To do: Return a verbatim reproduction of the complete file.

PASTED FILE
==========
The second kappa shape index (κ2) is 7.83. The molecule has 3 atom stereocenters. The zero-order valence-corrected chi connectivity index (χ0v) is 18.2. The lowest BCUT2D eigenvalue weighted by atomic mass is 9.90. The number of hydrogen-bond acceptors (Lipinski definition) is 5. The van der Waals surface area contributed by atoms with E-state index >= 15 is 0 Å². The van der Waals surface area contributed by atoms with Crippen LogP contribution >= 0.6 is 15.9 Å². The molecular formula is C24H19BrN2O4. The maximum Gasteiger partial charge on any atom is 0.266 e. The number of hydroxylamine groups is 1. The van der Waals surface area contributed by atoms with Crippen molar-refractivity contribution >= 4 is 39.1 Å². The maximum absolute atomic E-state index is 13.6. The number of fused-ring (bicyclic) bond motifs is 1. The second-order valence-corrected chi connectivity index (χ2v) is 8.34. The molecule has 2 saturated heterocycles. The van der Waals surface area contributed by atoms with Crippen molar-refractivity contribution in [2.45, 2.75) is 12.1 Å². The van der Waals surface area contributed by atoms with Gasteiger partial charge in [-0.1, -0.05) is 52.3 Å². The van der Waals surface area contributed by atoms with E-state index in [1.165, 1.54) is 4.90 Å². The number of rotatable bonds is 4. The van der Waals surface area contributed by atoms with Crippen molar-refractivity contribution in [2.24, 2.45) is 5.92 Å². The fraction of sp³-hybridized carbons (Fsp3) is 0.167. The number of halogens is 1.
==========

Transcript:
The second kappa shape index (κ2) is 7.83. The molecule has 3 atom stereocenters. The zero-order valence-corrected chi connectivity index (χ0v) is 18.2. The lowest BCUT2D eigenvalue weighted by atomic mass is 9.90. The number of hydrogen-bond acceptors (Lipinski definition) is 5. The van der Waals surface area contributed by atoms with E-state index >= 15 is 0 Å². The van der Waals surface area contributed by atoms with Crippen LogP contribution >= 0.6 is 15.9 Å². The molecular formula is C24H19BrN2O4. The maximum Gasteiger partial charge on any atom is 0.266 e. The number of hydroxylamine groups is 1. The van der Waals surface area contributed by atoms with Crippen molar-refractivity contribution >= 4 is 39.1 Å². The maximum absolute atomic E-state index is 13.6. The number of fused-ring (bicyclic) bond motifs is 1. The second-order valence-corrected chi connectivity index (χ2v) is 8.34. The molecule has 2 saturated heterocycles. The van der Waals surface area contributed by atoms with Crippen molar-refractivity contribution in [2.45, 2.75) is 12.1 Å². The van der Waals surface area contributed by atoms with Gasteiger partial charge in [-0.1, -0.05) is 52.3 Å². The van der Waals surface area contributed by atoms with E-state index in [1.165, 1.54) is 4.90 Å². The number of rotatable bonds is 4. The van der Waals surface area contributed by atoms with Crippen molar-refractivity contribution in [2.24, 2.45) is 5.92 Å². The fraction of sp³-hybridized carbons (Fsp3) is 0.167. The number of halogens is 1.